Obama says he'll consider '08 run

Senator had ruled out seeking presidency in next race

October 23, 2006|By William Neikirk | William Neikirk,CHICAGO TRIBUNE

WASHINGTON -- In a decided and unequivocal shift, Sen. Barack Obama said yesterday that he will seriously consider a run for the White House in 2008, affirming the stunningly rapid trajectory of a political career that saw him in the Illinois legislature just two years ago.

On NBC's Meet the Press, the same program where he categorically ruled out a run in January, Obama, an Illinois Democrat, went further than ever before in discussing his Oval Office ambitions and left clear the impression that he could well run, a move that would fundamentally reshape the contest for the Democratic nomination.

During the interview, host Tim Russert put Obama through a series of questions about Iraq, North Korea and Darfur, and about the tone of politics in this country - all questions that would typically be put to a prospective presidential candidate. Obama held forth on those issues and his views on the presidency, at once addressing issues about his relative inexperience but also about how he perceived the role of the world's most powerful office.

The Meet the Press appearance capped a week of intensive publicity, ostensibly about the publication of his second book, The Audacity of Hope, but that seemed more like a long run-up to articulating his presidential ambitions, winning him publicity that would cost others millions of dollars to generate.

His openness to running was a sharp reversal of his old political calculation. On the same program in January, he had rejected a presidential bid and reaffirmed that he would serve out a six-year term as senator, which would end in 2010.

But Obama's political stock has been on a sharp climb since he gave the keynote address at the 2004 Democratic National Convention, and he has been turned into one of the party's biggest fundraisers and most popular speakers, and among the few with true star power. He acknowledged that the door had opened "a bit" to a run.

Russert replayed Obama's January statement on Meet the Press when he said "I will not" seek the presidency or vice presidency in 2008 and would serve out his six years.

"You will not?" Russert asked yesterday.

"That's how I was thinking at that time, and I don't want to be coy about this," Obama responded.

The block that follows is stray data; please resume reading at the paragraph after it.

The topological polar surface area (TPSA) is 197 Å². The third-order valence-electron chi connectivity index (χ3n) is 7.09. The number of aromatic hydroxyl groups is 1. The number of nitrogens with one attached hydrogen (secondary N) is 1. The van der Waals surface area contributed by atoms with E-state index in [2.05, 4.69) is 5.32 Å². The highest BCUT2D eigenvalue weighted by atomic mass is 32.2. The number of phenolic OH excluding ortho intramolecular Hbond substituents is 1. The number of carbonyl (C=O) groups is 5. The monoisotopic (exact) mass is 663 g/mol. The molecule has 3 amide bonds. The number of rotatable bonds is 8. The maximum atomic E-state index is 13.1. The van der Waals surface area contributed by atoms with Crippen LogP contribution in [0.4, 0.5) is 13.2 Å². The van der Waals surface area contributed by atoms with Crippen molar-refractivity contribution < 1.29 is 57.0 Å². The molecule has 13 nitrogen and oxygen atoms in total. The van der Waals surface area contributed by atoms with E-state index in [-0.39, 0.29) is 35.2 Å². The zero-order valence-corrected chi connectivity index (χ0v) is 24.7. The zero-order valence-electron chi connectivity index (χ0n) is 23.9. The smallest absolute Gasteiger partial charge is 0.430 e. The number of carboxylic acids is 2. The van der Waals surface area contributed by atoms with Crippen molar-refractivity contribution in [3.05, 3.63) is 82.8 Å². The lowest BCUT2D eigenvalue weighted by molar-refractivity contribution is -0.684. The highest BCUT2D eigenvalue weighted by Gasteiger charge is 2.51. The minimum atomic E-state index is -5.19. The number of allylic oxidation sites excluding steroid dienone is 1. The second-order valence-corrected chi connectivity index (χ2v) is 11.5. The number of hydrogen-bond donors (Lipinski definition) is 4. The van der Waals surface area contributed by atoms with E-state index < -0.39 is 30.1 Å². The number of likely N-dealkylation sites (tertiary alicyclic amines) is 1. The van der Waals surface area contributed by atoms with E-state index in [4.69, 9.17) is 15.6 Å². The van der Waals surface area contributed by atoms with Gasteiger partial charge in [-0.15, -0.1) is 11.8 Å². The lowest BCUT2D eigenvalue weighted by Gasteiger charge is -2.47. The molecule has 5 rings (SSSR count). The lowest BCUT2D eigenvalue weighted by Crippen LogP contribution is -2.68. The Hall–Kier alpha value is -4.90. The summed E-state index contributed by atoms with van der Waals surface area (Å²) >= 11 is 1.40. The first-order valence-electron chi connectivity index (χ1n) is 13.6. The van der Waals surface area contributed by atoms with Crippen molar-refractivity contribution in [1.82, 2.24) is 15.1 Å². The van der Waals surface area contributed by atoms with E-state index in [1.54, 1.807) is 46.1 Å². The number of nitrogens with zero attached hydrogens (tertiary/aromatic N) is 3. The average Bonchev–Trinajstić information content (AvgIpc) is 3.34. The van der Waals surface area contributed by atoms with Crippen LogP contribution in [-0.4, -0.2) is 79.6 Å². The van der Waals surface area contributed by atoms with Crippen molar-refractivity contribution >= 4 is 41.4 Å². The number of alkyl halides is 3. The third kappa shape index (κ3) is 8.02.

"Given the responses I've been getting over the last several months, I have thought about the possibility, but I have not thought about it with the seriousness and depth that I think is required," Obama said. After the Nov. 7 election, he said, "I will sit down and consider it."

His statements touched off even more speculation that the Democratic contest could include Obama and Sen. Hillary Rodham Clinton of New York, considered the leading candidate at the moment.

He was not clear on when he would make the decision, but it is likely that it would have to come this year or early next year.

Pollster Andrew Kohut of the Pew Research Center said the Illinois senator would be an "exciting and very attractive candidate" if he decides to run. He said Obama is a fresh face on the national political stage, although he remains an "untested commodity. His biggest liability is a lack of experience." Questions also could be raised about his electability because of his race, Kohut added.

Democratic political consultant Mark Mellman said that with Obama in the race, "It would make it even more interesting and exciting than it was going to be. ... There are a lot of people in a good position to win. The most important thing is that this is a nomination worth having."

In recent days, analysts have referred to the grueling nature of the campaign and its possible effect on his family. When asked whether he was ready to be president, Obama said, "Well, I'm not sure anybody is ready to be president before they're president. You know, ultimately, I trust the judgment of the American people that in any election they sort it through."

William Neikirk writes for the Chicago Tribune.

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